Amateur teams played baseball in St. Louis at least as early as the 1850’s. The first use of nationally-accepted base ball rules occurred locally in
1860. Most competition through 1866 was between local amateur clubs, with the Unions and the Empires being the early powers.
The Union Base Ball Club of St. Louis formed in the city of St. Louis in the year 1860. Its first captain was a man named E.C. Simmons, who would later become famous for creating and marketing his “Keen Kutter” brand of tools.
Local publications show that the Unions were among the most successful clubs playing ball in the city in the 1860’s, as they won the St. Louis Championship in 1862, 1867 and 1868. After the first all-professional club, the Cincinnati Red Stockings, proved beyond a doubt in 1869 that base ball could be big business, new professional clubs began to lure the best players away from the local amateur teams. The Unions were unable to weather the storm and folded after the 1870 season.
Riding the wave of vintage base ball popularity in the new century , Brian “Ricochet” Robison resurrected the Union club
in 2004 and based it in the north St. Louis County suburb of Florissant. The Unions finished their first season with a record of 10-20, but improved in every facet of the game and in 2005 earned a 24-18 record, capped by winning the first Missouri Cup vintage base ball championship tournament.
The club’s home field is located at Jefferson Barracks Park.
Editors Note: Jeffrey Kittel of his Blog “This Game of Games” had more information about E.C Simmons.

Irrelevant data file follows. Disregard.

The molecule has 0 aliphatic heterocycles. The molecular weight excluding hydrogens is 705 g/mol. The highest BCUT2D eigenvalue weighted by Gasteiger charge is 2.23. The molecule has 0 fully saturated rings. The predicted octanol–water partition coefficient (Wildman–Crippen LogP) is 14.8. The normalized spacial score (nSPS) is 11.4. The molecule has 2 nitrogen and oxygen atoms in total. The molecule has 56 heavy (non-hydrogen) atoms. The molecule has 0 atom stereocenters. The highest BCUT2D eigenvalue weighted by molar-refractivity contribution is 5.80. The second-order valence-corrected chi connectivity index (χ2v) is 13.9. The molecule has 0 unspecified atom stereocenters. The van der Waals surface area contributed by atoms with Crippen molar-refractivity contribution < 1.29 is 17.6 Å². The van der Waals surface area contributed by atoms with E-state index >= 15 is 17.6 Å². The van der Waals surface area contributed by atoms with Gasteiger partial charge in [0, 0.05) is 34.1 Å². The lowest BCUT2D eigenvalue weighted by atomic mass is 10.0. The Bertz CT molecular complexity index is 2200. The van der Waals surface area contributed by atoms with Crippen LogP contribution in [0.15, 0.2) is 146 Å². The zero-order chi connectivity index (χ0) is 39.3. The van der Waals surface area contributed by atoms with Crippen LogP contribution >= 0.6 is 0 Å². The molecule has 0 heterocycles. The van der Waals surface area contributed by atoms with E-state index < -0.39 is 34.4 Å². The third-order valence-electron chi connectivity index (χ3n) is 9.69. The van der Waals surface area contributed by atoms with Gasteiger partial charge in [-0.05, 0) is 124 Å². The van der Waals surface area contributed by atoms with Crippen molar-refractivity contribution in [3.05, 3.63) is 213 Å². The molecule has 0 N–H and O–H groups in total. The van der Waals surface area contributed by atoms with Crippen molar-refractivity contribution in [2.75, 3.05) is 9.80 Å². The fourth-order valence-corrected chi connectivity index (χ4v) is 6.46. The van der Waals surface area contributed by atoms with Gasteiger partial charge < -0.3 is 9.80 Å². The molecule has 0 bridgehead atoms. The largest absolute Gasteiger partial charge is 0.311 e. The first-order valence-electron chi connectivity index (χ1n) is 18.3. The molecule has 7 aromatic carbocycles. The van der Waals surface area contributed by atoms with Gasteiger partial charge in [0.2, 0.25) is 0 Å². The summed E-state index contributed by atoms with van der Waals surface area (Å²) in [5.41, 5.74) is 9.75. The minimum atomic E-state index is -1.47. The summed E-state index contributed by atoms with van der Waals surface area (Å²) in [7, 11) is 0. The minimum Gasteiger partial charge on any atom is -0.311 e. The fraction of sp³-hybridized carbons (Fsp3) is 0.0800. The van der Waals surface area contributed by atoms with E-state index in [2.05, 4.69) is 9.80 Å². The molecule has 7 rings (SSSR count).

In The National Game, Al Spink quotes Jeremiah Fruin as saying that “E. C. Simmons, now at the head of the Simmons Hardware Company, was I think the first captain of the Unions. But he was so overbearing and arbitrary that his players fell out with him and he went in another direction and started a team of his own.”
Edwards C. Simmons was born in Fredrick, Maryland on September 21, 1839 and, according to Bertie Charles Forbes in Men who are making America, he “trekked to St. Louis when a young lad.” As president of the Simmons Hardware Company, “he made St. Louis the greatest hardware centre on earth…”
In 1854, Simmons, at the age of 16, was working for Child, Pratt, & Co., the largest wholesale hardware store in St. Louis at the time. By 1860, according to Kennedy’s St. Louis city directory, he was working for Wilson, Levering, & Waters, the company that would become the Simmons Hardware Company. His is truly one of the great American success stories.
Fruin’s claim, however, that Simmons was one of the founders of the Union Club or the first captain of the club is without merit. According to E.H. Tobias, “The original Union Club was composed of high school pupils who organized under the name in 1860 with Asa W. Smith, president; Robert Niggeman, vice-president; J.P. Freeman, secretary; E.F. Finney, treasurer…In the latter part of ’61 the Union Club disbanded on account of the Civil War and did not reorganize until 1865. Of those who belonged to the original club Asa W. Smith, Wm. E. Greenleaf and J.P. Freeman were the promoters of the new organization.”
Simmons is mentioned by Tobias as a member of the Unions in 1865. On May 31, 1865, the Unions played a match against the Empires and Tobias noted that “E.C. Simmons now of Simmons Hardware Co. was substituted for O. Garrison (in center field).” There is no mention of him through 1865 as either the captain or as an officer of the club.
Fruin, of course, did not arrive in St. Louis until 1861 and he had no first hand knowledge of the antebellum Unions. His conversation with Spink took place fifty odd years after the fact and it’s understandable that his memory is faulty. However, while Simmons had nothing to do with the founding of the 1860 version of the Unions, he was an original member of the post-Civil War Union Club. While it’s highly unlikely that he ever captained the first nine, the rest of Fruin’s statement (regarding Simmons leaving the club and starting a new one) is possible and needs more research.
Posted by Jeffrey Kittel